Tag Archives: turnip

Thanksgiving at Gramma’s

Of  three Thanksgiving Day inspired stories, I settled on this one—a gross out story.  Click the arrow below for this fun little tale.

The meat of this story starts the moment little Tyler Tedesco found the sweetener in his grandmother’s pantry and decided to sweeten everything for Thanksgiving. There was a box of it, all in small bottles. So he secreted a bottle into the squash, another into the turnip, and kept going until he sweetened everything except the cranberry sauce, which was already pretty sweet.

He and his mom had arrived at Gramma’s well before everyone else, to help prepare the holiday meal. All the rest showed up soon after the clock in the hall gonged a single time.

Just about the moment conversations began to dwindle to how good the turkey smelled, Gramma announced it was time to sit in the dining room. The whole family crowded around the table and Gramma began pointing to chairs, saying, “Joey, you and Laura sit there. Brandon and Megan sit there. Nicky can squeeze in alongside. And yuh, that’s right Tyler, you sit with your mom and dad right there.”

Gramma went back to the kitchen for the gravy and sat her own self down, looking pretty satisfied with the spread. She said, “I’d like to say grace.” Most everyone bowed their head in preparation, except Nick, who had just been released from prison and hadn’t said anything like grace in several years.

Then they all commenced to eating, filling plates to brimming with all the wonderful food. Tyler was especially impressed, because no one suspected his hand in things.

Tyler’s dad said, “This is the most succulent turkey I’ve ever had.”

“Smashed potatoes,” young Brandon said. “With lots of gravy.” And he reached for the bowl of potatoes a third time.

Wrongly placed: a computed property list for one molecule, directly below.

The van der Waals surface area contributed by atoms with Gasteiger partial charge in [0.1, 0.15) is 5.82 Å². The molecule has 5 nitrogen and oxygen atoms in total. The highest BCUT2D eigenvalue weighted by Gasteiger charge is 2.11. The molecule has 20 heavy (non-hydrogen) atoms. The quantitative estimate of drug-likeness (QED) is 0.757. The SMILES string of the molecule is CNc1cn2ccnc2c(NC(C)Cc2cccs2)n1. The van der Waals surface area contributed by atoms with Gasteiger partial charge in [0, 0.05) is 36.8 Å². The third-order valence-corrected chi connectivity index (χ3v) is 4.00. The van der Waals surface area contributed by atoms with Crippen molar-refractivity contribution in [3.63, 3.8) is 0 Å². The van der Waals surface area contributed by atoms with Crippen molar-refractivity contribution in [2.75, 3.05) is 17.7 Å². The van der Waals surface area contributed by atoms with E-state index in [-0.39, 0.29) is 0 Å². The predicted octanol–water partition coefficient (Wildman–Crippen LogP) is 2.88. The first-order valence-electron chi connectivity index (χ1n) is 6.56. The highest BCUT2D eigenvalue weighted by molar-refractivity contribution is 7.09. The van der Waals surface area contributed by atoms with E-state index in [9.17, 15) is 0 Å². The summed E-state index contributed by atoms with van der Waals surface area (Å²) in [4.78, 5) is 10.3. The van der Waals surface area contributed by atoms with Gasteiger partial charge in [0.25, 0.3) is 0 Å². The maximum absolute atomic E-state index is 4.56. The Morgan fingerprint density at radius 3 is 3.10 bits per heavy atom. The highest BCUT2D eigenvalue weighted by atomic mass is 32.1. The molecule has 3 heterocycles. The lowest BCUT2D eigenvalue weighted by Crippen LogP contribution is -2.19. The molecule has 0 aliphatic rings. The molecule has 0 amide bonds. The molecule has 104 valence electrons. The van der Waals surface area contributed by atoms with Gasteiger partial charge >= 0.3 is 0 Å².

Little Megan said, “I like the green bean casserole. It’s my favorite.”

Uncle Nick said, “They never made turkey taste like this in lock-up. And I ate a lot of turkey inside.”

Uncle Joey said, “Even the turnip seems tastier.”

Tyler could no longer hold his secret. He said, “That’s because I put sweetener in everything.”

Everyone at the table stopped moving as if someone had yelled freeze. Tyler shrank at all the curious looks he was getting.

Tyler’s mom asked, “What sweetener did you use, Tyler?”

Prompted by his nervousness and before he could get out that the sweetener’s name started with ‘I’, was, in fact, Ipecac, he instead uttered a single, “Urp.” Followed by two more.

Then, everything Tyler had eaten that day came up all at once in one long steaming stream of well chewed and half-digested puke. He didn’t have time to turn away, so it shot out across the table.

Everyone tried to push away from the table in disgust, but Uncle Joey only tipped back. He fell backward to the floor and began to retch a foul stream straight up like a geyser. It attained a height of three feet or more, before splashing down and nearly drowning him.

Gramma tried to hold it back, tried to control it, which didn’t work at all. Her spew sounded as though a knotted rope was being pulled out along with it. To her credit, she did manage to turn her head.

Uncle Nick finally got religion; he uttered an “Oh God” as he ralphed up his meal, some of which actually seemed to have ejected from his nose.

Megan took a cue from Brandon and aimed downward when their barfing started. Each of them nailed Gramma’s little poodle, Precious, with enough bile and brew to swamp the poor thing. It ran out from under the table and was finally found, hours later behind the couch, shuddering uncontrollably. Precious was never the same after that.

Within minutes, everyone at the table had participated in the hurl-fest; each prompted by the other and by the sweetener added to everything by young Tyler. For nearly a half hour, they wiped their faces and uttered little residual stomach spasms and drooled like lobotomized zombies.

Unlike most holiday gatherings in the family, that Thanksgiving Day meal wasn’t mentioned again for years. But it was never forgotten.

I hope you enjoyed that as much as I did assembling it. Leave a comment, tell your friends; tweet it, Facebook it, blog about it.

Most important though: Have a safe turkey day.